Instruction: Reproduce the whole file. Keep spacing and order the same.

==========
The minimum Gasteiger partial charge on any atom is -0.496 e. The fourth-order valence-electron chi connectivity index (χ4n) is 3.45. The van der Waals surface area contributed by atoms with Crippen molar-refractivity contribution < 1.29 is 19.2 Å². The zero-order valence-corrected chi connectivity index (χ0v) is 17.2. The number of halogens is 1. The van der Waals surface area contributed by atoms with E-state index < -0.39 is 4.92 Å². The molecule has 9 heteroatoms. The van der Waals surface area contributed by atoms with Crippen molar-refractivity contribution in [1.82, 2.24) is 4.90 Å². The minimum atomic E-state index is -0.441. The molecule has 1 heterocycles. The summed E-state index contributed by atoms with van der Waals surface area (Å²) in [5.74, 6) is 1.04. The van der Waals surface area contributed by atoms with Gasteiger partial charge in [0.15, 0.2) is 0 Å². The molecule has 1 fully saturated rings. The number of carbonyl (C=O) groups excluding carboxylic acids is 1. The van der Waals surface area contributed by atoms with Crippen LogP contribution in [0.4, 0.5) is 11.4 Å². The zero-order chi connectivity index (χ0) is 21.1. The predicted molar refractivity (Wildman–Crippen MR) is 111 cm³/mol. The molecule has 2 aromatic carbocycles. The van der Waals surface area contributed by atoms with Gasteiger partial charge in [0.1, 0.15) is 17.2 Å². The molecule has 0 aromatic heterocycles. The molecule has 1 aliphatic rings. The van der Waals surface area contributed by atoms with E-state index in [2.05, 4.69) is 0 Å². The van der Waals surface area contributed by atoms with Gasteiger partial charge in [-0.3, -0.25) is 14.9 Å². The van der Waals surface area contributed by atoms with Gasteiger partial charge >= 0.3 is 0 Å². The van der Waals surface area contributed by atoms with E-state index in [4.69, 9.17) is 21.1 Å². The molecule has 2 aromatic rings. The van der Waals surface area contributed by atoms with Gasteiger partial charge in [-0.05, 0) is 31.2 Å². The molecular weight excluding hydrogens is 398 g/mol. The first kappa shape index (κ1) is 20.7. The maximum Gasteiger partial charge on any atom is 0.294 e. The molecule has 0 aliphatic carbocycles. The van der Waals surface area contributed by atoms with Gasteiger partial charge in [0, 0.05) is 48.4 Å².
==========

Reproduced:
The minimum Gasteiger partial charge on any atom is -0.496 e. The fourth-order valence-electron chi connectivity index (χ4n) is 3.45. The van der Waals surface area contributed by atoms with Crippen molar-refractivity contribution < 1.29 is 19.2 Å². The zero-order valence-corrected chi connectivity index (χ0v) is 17.2. The number of halogens is 1. The van der Waals surface area contributed by atoms with E-state index < -0.39 is 4.92 Å². The molecule has 9 heteroatoms. The van der Waals surface area contributed by atoms with Crippen molar-refractivity contribution in [1.82, 2.24) is 4.90 Å². The minimum atomic E-state index is -0.441. The molecule has 1 heterocycles. The summed E-state index contributed by atoms with van der Waals surface area (Å²) in [5.74, 6) is 1.04. The van der Waals surface area contributed by atoms with Gasteiger partial charge in [0.15, 0.2) is 0 Å². The molecule has 1 fully saturated rings. The number of carbonyl (C=O) groups excluding carboxylic acids is 1. The van der Waals surface area contributed by atoms with Crippen LogP contribution in [0.4, 0.5) is 11.4 Å². The zero-order chi connectivity index (χ0) is 21.1. The predicted molar refractivity (Wildman–Crippen MR) is 111 cm³/mol. The molecule has 2 aromatic carbocycles. The van der Waals surface area contributed by atoms with Gasteiger partial charge in [0.1, 0.15) is 17.2 Å². The molecule has 0 aromatic heterocycles. The molecule has 1 aliphatic rings. The van der Waals surface area contributed by atoms with E-state index in [2.05, 4.69) is 0 Å². The van der Waals surface area contributed by atoms with Gasteiger partial charge in [-0.3, -0.25) is 14.9 Å². The van der Waals surface area contributed by atoms with Gasteiger partial charge >= 0.3 is 0 Å². The van der Waals surface area contributed by atoms with E-state index in [4.69, 9.17) is 21.1 Å². The molecule has 2 aromatic rings. The van der Waals surface area contributed by atoms with Gasteiger partial charge in [-0.05, 0) is 31.2 Å². The molecular weight excluding hydrogens is 398 g/mol. The first kappa shape index (κ1) is 20.7. The maximum Gasteiger partial charge on any atom is 0.294 e. The molecule has 0 aliphatic carbocycles. The van der Waals surface area contributed by atoms with Gasteiger partial charge in [0, 0.05) is 48.4 Å².